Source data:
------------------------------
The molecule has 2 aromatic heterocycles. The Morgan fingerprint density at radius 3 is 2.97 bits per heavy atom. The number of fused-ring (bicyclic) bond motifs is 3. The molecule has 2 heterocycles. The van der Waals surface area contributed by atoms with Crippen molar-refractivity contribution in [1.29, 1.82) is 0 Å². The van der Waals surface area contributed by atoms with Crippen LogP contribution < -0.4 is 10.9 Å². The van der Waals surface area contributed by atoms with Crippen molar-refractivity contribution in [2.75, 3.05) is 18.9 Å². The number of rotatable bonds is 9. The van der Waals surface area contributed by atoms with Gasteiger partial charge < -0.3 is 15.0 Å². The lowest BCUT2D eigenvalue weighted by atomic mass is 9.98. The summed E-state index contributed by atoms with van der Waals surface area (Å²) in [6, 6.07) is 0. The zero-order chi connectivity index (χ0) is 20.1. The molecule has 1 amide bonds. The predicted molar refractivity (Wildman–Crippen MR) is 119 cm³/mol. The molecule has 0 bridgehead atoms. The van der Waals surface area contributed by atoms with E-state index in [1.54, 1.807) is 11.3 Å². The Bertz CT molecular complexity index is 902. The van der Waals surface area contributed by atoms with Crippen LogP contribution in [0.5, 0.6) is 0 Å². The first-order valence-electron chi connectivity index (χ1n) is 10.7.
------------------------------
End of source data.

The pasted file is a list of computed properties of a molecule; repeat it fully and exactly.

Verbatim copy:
The molecule has 2 aromatic heterocycles. The Morgan fingerprint density at radius 3 is 2.97 bits per heavy atom. The number of fused-ring (bicyclic) bond motifs is 3. The molecule has 2 heterocycles. The van der Waals surface area contributed by atoms with Crippen molar-refractivity contribution in [1.29, 1.82) is 0 Å². The van der Waals surface area contributed by atoms with Crippen LogP contribution < -0.4 is 10.9 Å². The van der Waals surface area contributed by atoms with Crippen molar-refractivity contribution in [2.75, 3.05) is 18.9 Å². The number of rotatable bonds is 9. The van der Waals surface area contributed by atoms with Gasteiger partial charge < -0.3 is 15.0 Å². The lowest BCUT2D eigenvalue weighted by atomic mass is 9.98. The summed E-state index contributed by atoms with van der Waals surface area (Å²) in [6, 6.07) is 0. The zero-order chi connectivity index (χ0) is 20.1. The molecule has 1 amide bonds. The predicted molar refractivity (Wildman–Crippen MR) is 119 cm³/mol. The molecule has 0 bridgehead atoms. The van der Waals surface area contributed by atoms with E-state index in [1.54, 1.807) is 11.3 Å². The Bertz CT molecular complexity index is 902. The van der Waals surface area contributed by atoms with Crippen LogP contribution in [0.5, 0.6) is 0 Å². The first-order valence-electron chi connectivity index (χ1n) is 10.7.